Saturday December 16, 2006
Named after a Norwegian diplomat
KUALA LUMPUR: The Brydes whale is a baleen whale and is unique in that it has three longitudinal ridges on its head.
According to International Fund for Animal Welfare, the mammal has folds or grooves on its throat and chest that allow the mouth to expand when filled with water.
The whale, usually dark grey or bluish grey, has a slender body and a broad flat head with a prominent dorsal fin.
The whale has twin blowholes with a low splashguard to the front. It has no teeth but has two rows of baleen plates.
The Brydes whale got its name from Norwegian consul to South Africa, Johan Bryde, who helped set up the first whaling factory in South Africa in the early 1900s.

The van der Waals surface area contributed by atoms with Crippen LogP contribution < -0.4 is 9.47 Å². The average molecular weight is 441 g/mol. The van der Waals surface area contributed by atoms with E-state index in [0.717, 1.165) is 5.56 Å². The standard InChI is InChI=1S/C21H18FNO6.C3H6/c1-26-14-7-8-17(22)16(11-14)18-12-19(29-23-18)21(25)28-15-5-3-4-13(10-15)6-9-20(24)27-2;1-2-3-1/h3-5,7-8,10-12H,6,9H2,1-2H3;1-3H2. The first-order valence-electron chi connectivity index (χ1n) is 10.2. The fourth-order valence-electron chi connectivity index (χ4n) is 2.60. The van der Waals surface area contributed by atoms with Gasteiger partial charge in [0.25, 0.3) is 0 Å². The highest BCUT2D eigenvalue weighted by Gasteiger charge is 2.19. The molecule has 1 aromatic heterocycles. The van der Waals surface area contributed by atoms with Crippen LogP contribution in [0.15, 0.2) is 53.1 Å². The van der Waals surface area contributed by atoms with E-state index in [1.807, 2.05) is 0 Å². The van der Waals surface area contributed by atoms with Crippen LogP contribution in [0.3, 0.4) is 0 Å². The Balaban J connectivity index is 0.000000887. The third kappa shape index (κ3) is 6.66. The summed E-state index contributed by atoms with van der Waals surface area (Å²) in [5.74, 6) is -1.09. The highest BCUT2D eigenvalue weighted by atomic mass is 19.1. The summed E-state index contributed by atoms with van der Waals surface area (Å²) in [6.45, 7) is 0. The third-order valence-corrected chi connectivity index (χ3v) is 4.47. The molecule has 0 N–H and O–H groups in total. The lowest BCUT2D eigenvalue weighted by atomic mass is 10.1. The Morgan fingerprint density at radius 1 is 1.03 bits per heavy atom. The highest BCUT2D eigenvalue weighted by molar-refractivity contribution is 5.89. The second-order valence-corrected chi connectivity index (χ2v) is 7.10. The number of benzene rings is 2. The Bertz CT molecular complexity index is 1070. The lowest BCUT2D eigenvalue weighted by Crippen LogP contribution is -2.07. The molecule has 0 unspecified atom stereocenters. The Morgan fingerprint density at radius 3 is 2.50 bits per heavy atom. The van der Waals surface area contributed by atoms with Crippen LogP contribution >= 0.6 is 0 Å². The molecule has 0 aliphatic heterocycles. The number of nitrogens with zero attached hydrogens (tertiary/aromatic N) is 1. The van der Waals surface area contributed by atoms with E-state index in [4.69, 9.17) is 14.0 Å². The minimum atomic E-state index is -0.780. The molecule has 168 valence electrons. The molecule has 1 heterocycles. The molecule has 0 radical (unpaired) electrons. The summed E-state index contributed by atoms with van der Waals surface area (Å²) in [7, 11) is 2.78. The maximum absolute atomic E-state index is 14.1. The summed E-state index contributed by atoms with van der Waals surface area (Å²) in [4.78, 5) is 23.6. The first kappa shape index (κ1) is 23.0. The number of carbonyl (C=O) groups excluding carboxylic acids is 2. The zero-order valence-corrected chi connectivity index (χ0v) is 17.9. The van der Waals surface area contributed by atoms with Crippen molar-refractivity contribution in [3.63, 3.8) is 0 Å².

Brydes whales feed on pelagic schooling fish, such as anchovy and herring.
They are distributed widely throughout tropical and subtropical waters, with a separate, smaller, pygmy species found in tropical Western Pacific and South-East Asia.
Brydes whales are believed to breed year round and their gestation period is estimated to be 12 months. Calves are about 4m long at birth and weigh 1,000kg.
Brydes whale is listed as Data Deficient by the International Union for the Conservation of Nature and Natural Resources (IUCN). It is also listed on Conservation on International Trade of Endangered Species of Wild Fauna and Flora (CITES) Appendix I, which prohibits international trade.